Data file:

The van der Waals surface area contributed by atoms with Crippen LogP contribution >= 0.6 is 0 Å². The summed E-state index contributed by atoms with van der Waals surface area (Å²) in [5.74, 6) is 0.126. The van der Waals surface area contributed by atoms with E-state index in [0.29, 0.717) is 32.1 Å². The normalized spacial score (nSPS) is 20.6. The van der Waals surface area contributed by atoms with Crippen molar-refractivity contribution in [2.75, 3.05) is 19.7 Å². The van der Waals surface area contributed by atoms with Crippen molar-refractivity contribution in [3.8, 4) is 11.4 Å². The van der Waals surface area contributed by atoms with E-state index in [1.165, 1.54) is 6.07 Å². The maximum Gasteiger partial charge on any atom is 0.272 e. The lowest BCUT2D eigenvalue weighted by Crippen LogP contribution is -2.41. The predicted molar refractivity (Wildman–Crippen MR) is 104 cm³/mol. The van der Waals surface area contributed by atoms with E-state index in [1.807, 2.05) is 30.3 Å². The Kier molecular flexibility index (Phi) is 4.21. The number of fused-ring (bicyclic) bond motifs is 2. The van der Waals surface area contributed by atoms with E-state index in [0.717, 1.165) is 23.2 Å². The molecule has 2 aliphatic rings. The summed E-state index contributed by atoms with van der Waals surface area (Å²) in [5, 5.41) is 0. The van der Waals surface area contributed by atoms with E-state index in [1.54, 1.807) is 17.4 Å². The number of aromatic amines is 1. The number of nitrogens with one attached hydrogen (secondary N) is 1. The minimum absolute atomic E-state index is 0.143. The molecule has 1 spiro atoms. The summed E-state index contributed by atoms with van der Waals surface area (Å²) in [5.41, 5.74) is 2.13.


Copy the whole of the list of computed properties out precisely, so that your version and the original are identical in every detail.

The van der Waals surface area contributed by atoms with Crippen LogP contribution >= 0.6 is 0 Å². The summed E-state index contributed by atoms with van der Waals surface area (Å²) in [5.74, 6) is 0.126. The van der Waals surface area contributed by atoms with E-state index in [0.29, 0.717) is 32.1 Å². The normalized spacial score (nSPS) is 20.6. The van der Waals surface area contributed by atoms with Crippen molar-refractivity contribution in [2.75, 3.05) is 19.7 Å². The van der Waals surface area contributed by atoms with Crippen molar-refractivity contribution in [3.8, 4) is 11.4 Å². The van der Waals surface area contributed by atoms with E-state index in [1.165, 1.54) is 6.07 Å². The maximum Gasteiger partial charge on any atom is 0.272 e. The lowest BCUT2D eigenvalue weighted by Crippen LogP contribution is -2.41. The predicted molar refractivity (Wildman–Crippen MR) is 104 cm³/mol. The van der Waals surface area contributed by atoms with E-state index in [1.807, 2.05) is 30.3 Å². The Kier molecular flexibility index (Phi) is 4.21. The number of fused-ring (bicyclic) bond motifs is 2. The van der Waals surface area contributed by atoms with E-state index in [0.717, 1.165) is 23.2 Å². The molecule has 2 aliphatic rings. The summed E-state index contributed by atoms with van der Waals surface area (Å²) in [5, 5.41) is 0. The van der Waals surface area contributed by atoms with E-state index in [1.54, 1.807) is 17.4 Å². The number of aromatic amines is 1. The number of nitrogens with one attached hydrogen (secondary N) is 1. The minimum absolute atomic E-state index is 0.143. The molecule has 1 spiro atoms. The summed E-state index contributed by atoms with van der Waals surface area (Å²) in [5.41, 5.74) is 2.13.